EPA Announces Coal Ash Proposal
by Matthew Madia, 5/4/2010
After a long and politically controversial review, the U.S. Environmental Protection Agency announced today a proposal to regulate coal ash. The proposed rule is asking for public comments on two different regulatory approaches, one that would strictly regulate coal ash as a hazardous waste and one that would shift more coal ash management responsibilities to the local level (as with regular solid waste) but still allow EPA to regulate coal ash, albeit as a nonhazardous substance.
EPA’s action was prompted by a major coal ash spill in Tennessee and by growing concerns over the health effects of coal ash, a toxic byproduct of coal combustion, which can leak into water supplies. From EPA’s press release:
Today’s action will ensure for the first time that protective controls, such as liners and groundwater monitoring, are in place at new landfills to protect groundwater and human health. Existing surface impoundments will also require liners, with strong incentives to close the impoundments and transition to safer landfills, which store coal ash in dry form. The proposed regulations will ensure stronger oversight of the structural integrity of impoundments in order to prevent accidents like the one at Kingston, Tennessee. Today’s action also will promote environmentally safe and desirable forms of recycling coal ash, known as beneficial uses.
On Oct. 16, 2009, EPA sent a draft of the proposed rule to the White House Office of Information and Regulatory Affairs (OIRA). As of yesterday, OIRA still had the rule under review. In the six-plus months that passed, OIRA hosted meetings with outside interest groups at least 44 times. The majority of those meetings included industry lobbyists, fueling concerns that the rule was being weakened under OIRA’s watch.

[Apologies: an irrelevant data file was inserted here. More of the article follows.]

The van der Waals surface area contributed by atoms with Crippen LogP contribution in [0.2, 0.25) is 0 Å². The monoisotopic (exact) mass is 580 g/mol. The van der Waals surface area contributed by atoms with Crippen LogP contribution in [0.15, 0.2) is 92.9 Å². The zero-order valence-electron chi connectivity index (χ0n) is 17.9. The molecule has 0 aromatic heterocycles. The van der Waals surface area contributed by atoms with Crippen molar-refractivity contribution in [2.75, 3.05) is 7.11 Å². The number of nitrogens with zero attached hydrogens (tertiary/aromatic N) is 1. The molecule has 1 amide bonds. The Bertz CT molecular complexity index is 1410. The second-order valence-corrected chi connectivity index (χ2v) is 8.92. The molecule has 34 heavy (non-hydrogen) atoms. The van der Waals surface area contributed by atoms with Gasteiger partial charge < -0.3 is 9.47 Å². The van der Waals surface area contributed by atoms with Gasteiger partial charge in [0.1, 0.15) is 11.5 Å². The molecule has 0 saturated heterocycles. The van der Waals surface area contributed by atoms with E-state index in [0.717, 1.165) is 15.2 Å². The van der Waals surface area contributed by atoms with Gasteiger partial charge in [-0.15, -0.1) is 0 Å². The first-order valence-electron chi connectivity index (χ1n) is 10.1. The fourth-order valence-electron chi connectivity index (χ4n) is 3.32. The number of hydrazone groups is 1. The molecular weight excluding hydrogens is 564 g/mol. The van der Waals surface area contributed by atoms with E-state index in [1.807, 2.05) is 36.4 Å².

We do not know if OIRA’s review or any of the meetings it hosted had an impact on the rule EPA proposed today. The OIRA review process is not very transparent, and neither OIRA nor the agency is required to disclose at this point a copy of the draft submitted in October 2009. EPA often discloses communications between the agency and OIRA in its online rulemaking docket, but the docket has yet to be updated.
It’s about time that EPA went public with its proposal. For too long, development of the rule has included only Beltway insiders and largely precluded participation by ordinary citizens. Now, everyone can debate the two options EPA has proposed. EPA says it will open a 90-day comment period after the rule is published in the Federal Register. Keep in mind, this is only a proposal; EPA is not yet imposing any requirements as a result of today’s action.
Check back later for more on the content of the proposal and reactions from environmental advocates and others.